Part 6 cont - Voigt's Elements of a Poem


Ransom also asserts that the difference between local imagery (texture) of a poem and the logical structure is absolute. On page 123, Voigt gets into a very detailed (dizzying) explanation of how developments in neuroscience, since the 1940, disproves this assertion. The word "flower" and the word "rose" "triggers other synapses, in other language centers, accessing new information." She maps out part of what the mind is doing when processing the word "rose."

-->1 syllable
-->Long vowel to linger on, allowing
-->Breadth First Search (where do I know this word from?)
--> Depth-First Search (what does this word mean in this context, probably?)

When someone reads "O Rose, thou art sick" they are processes several things all at once. These things, Voigt says, are what contribute to the texture of the line. They include:

*choice of pronoun (thou)
*stressed and unstressed syllables
*sounds - long vowels, hard consonants of "rose"
*sensory information of "rose"
*cultural information of "rose"
*attitude in the observation (tone of line)
*kinetic response - to pitch, timbre, tempo, inflection

Texture is "what puts us inside the poem, synapses firing" (124). These are some of the things that I will be looking at when I do close readings.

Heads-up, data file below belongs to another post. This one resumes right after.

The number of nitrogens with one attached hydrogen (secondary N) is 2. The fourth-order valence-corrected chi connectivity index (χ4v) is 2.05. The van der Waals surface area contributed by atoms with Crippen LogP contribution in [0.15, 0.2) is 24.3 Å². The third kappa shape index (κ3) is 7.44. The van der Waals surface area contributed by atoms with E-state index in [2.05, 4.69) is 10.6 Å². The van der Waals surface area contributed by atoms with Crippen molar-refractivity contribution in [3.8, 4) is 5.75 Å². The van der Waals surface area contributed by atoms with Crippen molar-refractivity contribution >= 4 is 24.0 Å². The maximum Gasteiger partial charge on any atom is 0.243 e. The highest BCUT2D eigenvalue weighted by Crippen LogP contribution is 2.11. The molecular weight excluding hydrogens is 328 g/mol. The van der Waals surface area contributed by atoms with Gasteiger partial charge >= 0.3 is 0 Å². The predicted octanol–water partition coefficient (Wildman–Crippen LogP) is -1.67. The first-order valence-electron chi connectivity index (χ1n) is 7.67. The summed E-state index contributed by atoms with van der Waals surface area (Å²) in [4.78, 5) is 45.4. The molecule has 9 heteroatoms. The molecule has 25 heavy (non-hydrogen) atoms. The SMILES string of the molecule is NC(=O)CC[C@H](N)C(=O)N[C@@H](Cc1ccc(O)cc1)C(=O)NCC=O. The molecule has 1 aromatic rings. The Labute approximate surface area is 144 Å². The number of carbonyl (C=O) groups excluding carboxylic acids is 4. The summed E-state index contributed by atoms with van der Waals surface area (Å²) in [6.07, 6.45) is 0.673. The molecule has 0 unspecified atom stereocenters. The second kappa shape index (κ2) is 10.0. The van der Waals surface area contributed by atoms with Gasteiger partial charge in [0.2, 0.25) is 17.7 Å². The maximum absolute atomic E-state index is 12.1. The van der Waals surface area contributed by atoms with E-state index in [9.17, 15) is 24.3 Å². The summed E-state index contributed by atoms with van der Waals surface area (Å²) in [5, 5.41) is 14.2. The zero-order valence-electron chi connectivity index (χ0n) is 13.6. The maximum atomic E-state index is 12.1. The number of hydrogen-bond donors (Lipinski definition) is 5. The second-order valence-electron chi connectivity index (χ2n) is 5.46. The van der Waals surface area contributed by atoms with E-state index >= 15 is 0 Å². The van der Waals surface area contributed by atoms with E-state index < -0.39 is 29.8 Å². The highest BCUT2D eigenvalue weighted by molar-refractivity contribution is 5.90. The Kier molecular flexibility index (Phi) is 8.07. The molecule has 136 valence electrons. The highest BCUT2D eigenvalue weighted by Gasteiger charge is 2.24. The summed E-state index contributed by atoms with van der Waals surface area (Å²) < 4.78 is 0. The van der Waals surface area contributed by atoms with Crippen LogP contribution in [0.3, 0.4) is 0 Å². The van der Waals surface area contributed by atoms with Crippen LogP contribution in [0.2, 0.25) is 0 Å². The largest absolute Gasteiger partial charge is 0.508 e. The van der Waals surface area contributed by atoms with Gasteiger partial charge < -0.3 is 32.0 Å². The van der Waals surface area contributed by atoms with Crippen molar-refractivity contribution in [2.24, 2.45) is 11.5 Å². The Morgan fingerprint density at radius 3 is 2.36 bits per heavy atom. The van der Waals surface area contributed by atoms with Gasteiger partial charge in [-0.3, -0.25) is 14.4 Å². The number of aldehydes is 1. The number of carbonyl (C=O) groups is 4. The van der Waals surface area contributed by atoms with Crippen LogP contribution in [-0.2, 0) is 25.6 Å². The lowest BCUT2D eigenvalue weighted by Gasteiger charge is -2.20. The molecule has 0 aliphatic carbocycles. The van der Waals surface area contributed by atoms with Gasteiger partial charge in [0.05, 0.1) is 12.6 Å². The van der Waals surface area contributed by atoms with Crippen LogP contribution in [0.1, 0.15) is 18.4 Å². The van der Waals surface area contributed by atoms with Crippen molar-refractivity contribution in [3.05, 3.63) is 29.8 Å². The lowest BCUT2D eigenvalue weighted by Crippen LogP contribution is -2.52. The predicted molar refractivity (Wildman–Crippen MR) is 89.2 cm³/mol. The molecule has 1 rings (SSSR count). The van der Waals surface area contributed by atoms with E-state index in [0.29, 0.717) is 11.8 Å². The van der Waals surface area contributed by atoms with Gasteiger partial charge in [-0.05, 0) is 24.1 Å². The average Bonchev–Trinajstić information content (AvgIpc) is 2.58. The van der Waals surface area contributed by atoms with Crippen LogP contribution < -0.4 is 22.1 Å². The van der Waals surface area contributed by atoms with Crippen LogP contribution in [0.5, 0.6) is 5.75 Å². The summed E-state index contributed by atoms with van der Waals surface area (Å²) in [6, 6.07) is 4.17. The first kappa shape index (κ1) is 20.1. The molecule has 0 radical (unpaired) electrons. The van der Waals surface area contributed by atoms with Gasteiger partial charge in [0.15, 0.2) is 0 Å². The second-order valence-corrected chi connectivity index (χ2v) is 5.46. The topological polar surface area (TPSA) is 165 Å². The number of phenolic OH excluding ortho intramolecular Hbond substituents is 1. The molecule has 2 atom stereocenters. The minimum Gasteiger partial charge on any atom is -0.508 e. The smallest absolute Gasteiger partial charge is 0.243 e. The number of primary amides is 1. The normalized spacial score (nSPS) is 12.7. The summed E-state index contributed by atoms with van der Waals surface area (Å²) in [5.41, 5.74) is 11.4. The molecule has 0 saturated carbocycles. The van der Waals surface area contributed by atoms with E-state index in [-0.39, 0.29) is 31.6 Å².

If aspects of texture include the things listed above (in addition to other details which I'll lay out in a moment), structure is the organization of all of those aspects as laid out in a poem. Looking closely at the organization and its effect is another aspect of the close reading. So, it isn't just the observation of the sensory information evoked from the word "rose" but also the way the word is presented in the poem, whether that way has these elements of texture:

*abstract or concrete
*precise or subjective
*denoted or connoted
*sensory or referential
*singular or recurring

Structure is "the purposeful order in which materials are released to the reader"(124). This is differentiated from form. A grocery list in alphabetical order and the same list in order of the set-up of the grocery store are still the same form with the same materials. However, the alphabetical list is without a functional structure. Form, in poetry, "creates a pattern in [the] materials, to establish a pleasing proportion, balance, unity -- 'a single effect' -- in otherwise overwhelmingly various texture" (124-5).